Imagine a world where doing the right thing gets your company out-competed, or you personally fired. Pretty bleak, huh?
We’re trying to fix that, in part by enforcing an integrity Hippocratic oath. This would be a professional oath that all integrity workers swear by — to put the public interest first, to tell the truth, and more. But that’s only one small piece of the puzzle.
What makes YOU optimistic that we, as a society, can build a tech future aligned with our human values?
In 1649, the people of England put their king on trial, found him guilty of “unlimited and tyrannical power,” and cut off his head. I imagine this came as quite a shock to him. More interestingly, perhaps, I imagine that it came as a shock to the people themselves.
In extraordinary times, people — human beings — can come together to do things that seemed impossible, unthinkable, even sacrilegious just a few days before.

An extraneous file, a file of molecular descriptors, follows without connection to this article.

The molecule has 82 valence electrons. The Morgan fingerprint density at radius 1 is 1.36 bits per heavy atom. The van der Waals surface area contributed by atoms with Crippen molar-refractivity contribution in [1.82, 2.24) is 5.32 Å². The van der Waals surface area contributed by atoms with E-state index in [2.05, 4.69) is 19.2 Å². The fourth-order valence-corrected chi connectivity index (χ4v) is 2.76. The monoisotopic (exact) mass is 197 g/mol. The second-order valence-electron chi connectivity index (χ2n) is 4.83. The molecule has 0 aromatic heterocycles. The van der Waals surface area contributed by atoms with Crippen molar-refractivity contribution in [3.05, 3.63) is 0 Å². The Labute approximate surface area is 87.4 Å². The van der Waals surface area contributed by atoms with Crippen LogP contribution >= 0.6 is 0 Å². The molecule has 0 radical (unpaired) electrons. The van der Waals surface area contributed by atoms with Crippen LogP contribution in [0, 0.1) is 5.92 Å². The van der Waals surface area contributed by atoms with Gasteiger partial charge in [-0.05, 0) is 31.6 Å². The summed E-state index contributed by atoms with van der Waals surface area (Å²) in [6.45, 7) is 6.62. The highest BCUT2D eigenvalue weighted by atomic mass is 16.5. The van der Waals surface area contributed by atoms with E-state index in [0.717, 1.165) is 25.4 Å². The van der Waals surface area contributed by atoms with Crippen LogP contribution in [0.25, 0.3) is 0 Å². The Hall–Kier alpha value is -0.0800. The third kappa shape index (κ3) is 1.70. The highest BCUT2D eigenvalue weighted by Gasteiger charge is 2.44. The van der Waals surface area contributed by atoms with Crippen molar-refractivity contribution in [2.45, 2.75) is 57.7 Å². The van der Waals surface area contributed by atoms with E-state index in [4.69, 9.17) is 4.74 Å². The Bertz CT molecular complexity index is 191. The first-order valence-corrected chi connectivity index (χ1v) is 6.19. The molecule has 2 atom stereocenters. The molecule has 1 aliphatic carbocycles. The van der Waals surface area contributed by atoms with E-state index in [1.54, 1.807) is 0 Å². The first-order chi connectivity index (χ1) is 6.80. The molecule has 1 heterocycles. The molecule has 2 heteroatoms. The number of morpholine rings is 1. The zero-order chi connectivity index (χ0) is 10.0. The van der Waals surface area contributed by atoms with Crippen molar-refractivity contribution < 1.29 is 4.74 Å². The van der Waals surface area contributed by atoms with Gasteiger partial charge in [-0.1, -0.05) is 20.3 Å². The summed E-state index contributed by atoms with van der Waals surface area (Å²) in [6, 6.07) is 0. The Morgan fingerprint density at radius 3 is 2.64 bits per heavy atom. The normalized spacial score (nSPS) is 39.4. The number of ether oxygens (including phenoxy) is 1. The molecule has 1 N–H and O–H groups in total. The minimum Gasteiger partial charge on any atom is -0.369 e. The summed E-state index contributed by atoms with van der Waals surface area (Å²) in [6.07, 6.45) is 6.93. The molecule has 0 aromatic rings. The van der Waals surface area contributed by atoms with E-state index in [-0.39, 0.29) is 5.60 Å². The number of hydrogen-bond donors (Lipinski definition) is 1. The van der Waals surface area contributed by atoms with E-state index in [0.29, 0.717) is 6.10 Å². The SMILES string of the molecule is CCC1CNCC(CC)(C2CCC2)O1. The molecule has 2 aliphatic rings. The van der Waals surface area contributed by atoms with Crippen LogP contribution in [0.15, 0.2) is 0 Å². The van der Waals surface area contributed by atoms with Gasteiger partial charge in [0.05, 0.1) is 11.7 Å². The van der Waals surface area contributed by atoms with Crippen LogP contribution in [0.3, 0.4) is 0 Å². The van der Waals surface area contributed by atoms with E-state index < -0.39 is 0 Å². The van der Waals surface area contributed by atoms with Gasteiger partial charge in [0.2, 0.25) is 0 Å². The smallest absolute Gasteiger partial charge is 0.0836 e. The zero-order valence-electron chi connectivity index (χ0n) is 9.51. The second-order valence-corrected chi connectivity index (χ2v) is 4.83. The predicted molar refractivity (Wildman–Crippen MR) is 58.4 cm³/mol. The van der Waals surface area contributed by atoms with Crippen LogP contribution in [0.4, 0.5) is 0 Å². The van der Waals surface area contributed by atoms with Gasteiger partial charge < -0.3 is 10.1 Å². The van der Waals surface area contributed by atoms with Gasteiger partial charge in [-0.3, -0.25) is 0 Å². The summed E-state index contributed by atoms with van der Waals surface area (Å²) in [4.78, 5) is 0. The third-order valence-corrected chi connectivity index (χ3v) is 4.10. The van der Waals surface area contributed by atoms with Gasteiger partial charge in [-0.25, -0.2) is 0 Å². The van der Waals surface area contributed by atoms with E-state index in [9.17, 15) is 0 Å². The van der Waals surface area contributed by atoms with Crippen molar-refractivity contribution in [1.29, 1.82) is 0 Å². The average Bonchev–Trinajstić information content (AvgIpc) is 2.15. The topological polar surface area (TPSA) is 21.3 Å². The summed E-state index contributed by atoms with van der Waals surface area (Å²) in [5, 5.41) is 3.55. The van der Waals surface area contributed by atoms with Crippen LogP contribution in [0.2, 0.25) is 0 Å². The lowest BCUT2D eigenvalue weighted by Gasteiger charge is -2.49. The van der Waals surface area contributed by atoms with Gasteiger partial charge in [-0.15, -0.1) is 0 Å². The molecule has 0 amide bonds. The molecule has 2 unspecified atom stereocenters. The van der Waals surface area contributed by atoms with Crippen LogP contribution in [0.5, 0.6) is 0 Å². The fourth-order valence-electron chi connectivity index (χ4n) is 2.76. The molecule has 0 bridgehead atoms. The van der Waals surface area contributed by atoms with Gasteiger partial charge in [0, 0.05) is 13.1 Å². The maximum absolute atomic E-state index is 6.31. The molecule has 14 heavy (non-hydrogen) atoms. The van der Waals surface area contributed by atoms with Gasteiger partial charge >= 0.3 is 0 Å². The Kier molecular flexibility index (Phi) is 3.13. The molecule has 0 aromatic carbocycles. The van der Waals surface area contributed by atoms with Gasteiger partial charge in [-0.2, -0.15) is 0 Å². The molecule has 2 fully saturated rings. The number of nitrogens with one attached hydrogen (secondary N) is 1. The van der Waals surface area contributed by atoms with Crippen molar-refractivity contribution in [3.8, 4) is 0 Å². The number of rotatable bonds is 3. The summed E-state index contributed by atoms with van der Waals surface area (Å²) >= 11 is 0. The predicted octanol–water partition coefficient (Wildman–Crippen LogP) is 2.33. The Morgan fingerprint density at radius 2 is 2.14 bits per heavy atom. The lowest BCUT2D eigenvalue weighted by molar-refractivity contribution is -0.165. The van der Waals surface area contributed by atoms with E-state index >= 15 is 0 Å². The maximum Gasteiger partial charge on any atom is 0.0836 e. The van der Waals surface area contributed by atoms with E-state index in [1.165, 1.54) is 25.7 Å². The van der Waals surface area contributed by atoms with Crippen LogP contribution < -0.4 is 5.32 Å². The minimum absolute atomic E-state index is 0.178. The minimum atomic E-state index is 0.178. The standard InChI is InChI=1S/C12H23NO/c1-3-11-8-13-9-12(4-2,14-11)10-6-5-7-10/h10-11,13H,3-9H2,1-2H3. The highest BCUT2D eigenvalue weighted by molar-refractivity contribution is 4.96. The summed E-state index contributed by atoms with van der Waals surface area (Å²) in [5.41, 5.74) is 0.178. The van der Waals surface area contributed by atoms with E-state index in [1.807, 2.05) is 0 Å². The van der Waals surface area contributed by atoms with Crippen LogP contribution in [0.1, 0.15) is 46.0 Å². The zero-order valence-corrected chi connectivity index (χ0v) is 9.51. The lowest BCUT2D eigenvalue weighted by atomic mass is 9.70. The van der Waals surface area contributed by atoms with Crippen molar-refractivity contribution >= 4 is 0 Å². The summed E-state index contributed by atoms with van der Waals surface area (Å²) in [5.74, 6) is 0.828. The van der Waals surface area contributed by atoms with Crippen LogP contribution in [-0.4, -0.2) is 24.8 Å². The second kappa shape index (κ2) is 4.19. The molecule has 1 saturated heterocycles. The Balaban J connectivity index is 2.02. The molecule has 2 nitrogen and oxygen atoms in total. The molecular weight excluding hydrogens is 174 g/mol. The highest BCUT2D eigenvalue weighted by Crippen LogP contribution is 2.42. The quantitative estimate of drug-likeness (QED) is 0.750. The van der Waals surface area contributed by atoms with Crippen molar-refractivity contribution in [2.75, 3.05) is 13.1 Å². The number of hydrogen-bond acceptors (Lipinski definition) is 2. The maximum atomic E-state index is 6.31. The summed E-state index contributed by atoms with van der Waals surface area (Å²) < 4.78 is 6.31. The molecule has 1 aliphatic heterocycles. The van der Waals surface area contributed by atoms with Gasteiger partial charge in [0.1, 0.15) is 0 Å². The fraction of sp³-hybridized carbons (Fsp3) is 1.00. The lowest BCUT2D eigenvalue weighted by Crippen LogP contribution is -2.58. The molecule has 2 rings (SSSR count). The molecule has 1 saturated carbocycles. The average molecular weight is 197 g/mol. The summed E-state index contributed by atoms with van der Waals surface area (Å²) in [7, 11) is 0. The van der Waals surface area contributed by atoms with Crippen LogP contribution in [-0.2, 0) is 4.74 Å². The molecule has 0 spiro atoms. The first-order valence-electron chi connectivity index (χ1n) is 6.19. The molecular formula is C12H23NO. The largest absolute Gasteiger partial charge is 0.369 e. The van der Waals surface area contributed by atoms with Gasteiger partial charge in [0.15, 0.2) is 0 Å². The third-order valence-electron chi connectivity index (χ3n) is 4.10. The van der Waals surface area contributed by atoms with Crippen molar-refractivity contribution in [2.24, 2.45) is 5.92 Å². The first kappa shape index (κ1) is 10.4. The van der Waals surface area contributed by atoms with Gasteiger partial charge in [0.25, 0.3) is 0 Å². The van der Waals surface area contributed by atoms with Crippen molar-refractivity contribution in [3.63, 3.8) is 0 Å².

Within living memory in this country, schoolchildren were drilled to dive under desks due to threats of global nuclear Armageddon. Things must have seemed terrible. Yet, those children grew up, bore children, and made a gamble that the future would indeed be worth passing on to them. I think they were right.
We live in interesting times. That’s not necessarily a great thing: boring, stable, peaceful times have a lot going for them. It doesn’t seem like we have much of a choice, though. In interesting times, conditions can change quickly. Old ideas are shown to be hollow and toothless. Old institutions are exposed as rotten. The new world struggles to be born.
I look around and I see immense possibilities all around me. It could go very badly. We could absolutely come out of this worse than we came in. Anyone — any future — can come out on top. So, why not us? Why not team human?